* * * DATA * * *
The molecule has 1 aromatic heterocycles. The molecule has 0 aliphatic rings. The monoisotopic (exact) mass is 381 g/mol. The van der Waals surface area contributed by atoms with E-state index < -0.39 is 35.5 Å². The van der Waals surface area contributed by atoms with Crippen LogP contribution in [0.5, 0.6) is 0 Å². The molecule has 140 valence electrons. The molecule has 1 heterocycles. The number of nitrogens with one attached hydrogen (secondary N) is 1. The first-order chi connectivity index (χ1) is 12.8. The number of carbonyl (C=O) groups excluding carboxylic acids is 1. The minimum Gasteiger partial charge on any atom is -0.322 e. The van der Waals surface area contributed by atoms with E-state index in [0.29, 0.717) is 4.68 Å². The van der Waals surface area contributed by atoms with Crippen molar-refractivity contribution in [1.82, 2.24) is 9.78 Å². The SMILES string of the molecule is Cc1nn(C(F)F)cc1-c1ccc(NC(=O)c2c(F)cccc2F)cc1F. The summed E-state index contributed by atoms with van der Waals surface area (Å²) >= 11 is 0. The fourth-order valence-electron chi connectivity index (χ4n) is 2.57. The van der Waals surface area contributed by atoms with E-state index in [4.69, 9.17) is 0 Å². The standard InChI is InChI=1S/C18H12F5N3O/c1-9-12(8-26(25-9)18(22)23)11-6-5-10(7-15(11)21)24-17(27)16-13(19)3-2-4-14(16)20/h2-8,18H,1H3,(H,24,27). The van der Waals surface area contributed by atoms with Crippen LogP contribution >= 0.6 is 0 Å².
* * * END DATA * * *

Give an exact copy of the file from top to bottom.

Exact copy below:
The molecule has 1 aromatic heterocycles. The molecule has 0 aliphatic rings. The monoisotopic (exact) mass is 381 g/mol. The van der Waals surface area contributed by atoms with E-state index < -0.39 is 35.5 Å². The van der Waals surface area contributed by atoms with Crippen LogP contribution in [0.5, 0.6) is 0 Å². The molecule has 140 valence electrons. The molecule has 1 heterocycles. The number of nitrogens with one attached hydrogen (secondary N) is 1. The first-order chi connectivity index (χ1) is 12.8. The number of carbonyl (C=O) groups excluding carboxylic acids is 1. The minimum Gasteiger partial charge on any atom is -0.322 e. The van der Waals surface area contributed by atoms with E-state index in [0.29, 0.717) is 4.68 Å². The van der Waals surface area contributed by atoms with Crippen molar-refractivity contribution in [1.82, 2.24) is 9.78 Å². The SMILES string of the molecule is Cc1nn(C(F)F)cc1-c1ccc(NC(=O)c2c(F)cccc2F)cc1F. The summed E-state index contributed by atoms with van der Waals surface area (Å²) >= 11 is 0. The fourth-order valence-electron chi connectivity index (χ4n) is 2.57. The van der Waals surface area contributed by atoms with E-state index in [4.69, 9.17) is 0 Å². The standard InChI is InChI=1S/C18H12F5N3O/c1-9-12(8-26(25-9)18(22)23)11-6-5-10(7-15(11)21)24-17(27)16-13(19)3-2-4-14(16)20/h2-8,18H,1H3,(H,24,27). The van der Waals surface area contributed by atoms with Crippen LogP contribution >= 0.6 is 0 Å².